Fifteen years after Hurricanes Katrina and Rita obliterated the Gulf Coast and a mere three years after the devastation wrought by Hurricane Harvey, broadcast TV news is still failing to report or analyze how climate change -- driven by public policy choices that worsen the environmental crisis-- is fueling record-breaking storms like Hurricane Laura and driving catastrophic extreme weather events across the country.
- Corporate broadcast TV outlets — ABC, CBS, and NBC — aired a combined 50 segments about Hurricane Laura from August 24 to 9 a.m. on August 27.
- None of the segments connected the historic storm to climate change.
- Only one segment, aired during the August 26 episode of CBS Evening New, mentioned the storms in connection with the ongoing Republican National Convention, which began August 24.
Climate change is fueling storms like Hurricane Laura
Climate change is intensifying storms. But over three and half days of coverage of the historic Hurricane Laura by corporate broadcast TV outlets -- ABC, CBS, and NBC -- this link was never made.
Hurricane Laura made landfall near Cameron, Louisiana, in the early morning of August 27 as a Category 4 storm, with maximum winds of up to 150 miles per hour. It is the most powerful hurricane to hit Louisiana in more than 160 years, and the strongest August hurricane in the Gulf of Mexico since Hurricane Katrina in 2005. According to The Weather Channel, Laura was expected to bring “catastrophic storm surge, flooding rainfall and damaging wind impacts to parts of Texas and Louisiana Gulf Coasts into Thursday.” Indeed, up to 18 inches of rain are expected locally, and 9 feet of storm surge was recorded in parts of southwest Louisiana. Warnings of an “unsurvivable” storm surge were given by the National Hurricane Center before the storm made landfall and could reach “up to 40 miles inland.”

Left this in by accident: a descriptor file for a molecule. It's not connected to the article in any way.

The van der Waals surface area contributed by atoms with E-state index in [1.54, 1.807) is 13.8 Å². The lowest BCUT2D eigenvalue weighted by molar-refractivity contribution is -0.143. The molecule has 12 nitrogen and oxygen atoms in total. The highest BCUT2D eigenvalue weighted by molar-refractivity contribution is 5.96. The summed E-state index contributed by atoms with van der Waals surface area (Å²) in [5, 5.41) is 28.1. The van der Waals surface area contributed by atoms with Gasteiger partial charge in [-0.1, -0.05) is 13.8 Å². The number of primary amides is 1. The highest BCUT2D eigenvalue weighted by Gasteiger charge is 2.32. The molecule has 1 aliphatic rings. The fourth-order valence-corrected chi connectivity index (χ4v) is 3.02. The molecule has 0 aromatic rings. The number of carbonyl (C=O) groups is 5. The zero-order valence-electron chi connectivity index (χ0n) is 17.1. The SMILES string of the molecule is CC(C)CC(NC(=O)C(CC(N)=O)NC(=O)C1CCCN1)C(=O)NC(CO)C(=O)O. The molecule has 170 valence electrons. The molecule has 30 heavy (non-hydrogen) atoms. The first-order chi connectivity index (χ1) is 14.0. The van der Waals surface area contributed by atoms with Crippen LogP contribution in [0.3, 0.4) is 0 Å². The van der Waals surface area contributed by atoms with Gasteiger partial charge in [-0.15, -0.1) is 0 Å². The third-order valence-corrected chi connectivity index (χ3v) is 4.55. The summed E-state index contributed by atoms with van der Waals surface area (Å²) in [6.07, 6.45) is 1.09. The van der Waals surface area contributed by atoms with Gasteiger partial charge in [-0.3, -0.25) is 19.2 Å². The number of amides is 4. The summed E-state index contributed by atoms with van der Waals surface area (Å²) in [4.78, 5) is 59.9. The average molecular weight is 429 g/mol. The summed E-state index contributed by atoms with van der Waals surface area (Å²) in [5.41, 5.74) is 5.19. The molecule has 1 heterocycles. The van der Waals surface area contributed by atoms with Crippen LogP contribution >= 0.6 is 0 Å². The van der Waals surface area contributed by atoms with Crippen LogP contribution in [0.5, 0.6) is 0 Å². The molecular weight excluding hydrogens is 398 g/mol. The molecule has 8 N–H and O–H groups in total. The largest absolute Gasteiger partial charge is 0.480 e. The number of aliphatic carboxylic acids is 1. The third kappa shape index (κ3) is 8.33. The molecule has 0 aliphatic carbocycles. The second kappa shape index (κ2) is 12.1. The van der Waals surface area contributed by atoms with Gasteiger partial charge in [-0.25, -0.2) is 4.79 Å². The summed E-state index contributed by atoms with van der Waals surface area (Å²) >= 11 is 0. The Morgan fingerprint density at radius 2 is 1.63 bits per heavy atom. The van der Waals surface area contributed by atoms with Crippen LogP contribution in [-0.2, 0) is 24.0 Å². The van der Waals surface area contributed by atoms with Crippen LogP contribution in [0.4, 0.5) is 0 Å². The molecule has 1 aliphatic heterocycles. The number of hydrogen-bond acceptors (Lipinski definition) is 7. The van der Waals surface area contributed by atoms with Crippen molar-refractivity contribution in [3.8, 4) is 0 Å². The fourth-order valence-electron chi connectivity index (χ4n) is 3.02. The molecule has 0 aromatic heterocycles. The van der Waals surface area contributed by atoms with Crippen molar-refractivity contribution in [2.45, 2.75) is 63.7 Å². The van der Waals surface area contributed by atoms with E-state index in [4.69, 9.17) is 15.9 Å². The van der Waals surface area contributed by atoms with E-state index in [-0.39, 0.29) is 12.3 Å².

As of midday on August 27, over 875,000 people were without power and the hurricane had caused at least four reported deaths. The storm also led to a chemical facility accident near Lake Charles, Louisiana.
Laura’s rapid intensification -- it was just a tropical storm with 65 miles per hour wind gusts on Tuesday -- is part of a growing trend of recent extreme hurricanes that scientists are linking to climate change. As The New York Times’ David Leonhardt reports:
The warming of the planet doesn’t seem to have increased the frequency of hurricanes. But it has increased their severity, scientists say. Storms draw their energy from the ocean, and warmer water provides more energy. Warmer air, in turn, can carry more water, increasing rainfall and flooding.
Since the 1990s, the frequency of extreme hurricanes — either Category 4 or 5 — has roughly doubled in the Atlantic Ocean. No single storm is solely a result of climate change, of course. Yet climate change is leading to more storms like Laura.
Reporting on the extensive damage caused by recent extreme hurricanes, The Associated Press’ Seth Borenstein also mentions climate change as a factor, noting:
America and the world are getting more frequent and bigger multibillion dollar tropical catastrophes like Hurricane Laura, which is menacing the U.S. Gulf Coast, because of a combination of increased coastal development, natural climate cycles, reductions in air pollution and man-made climate change, experts say.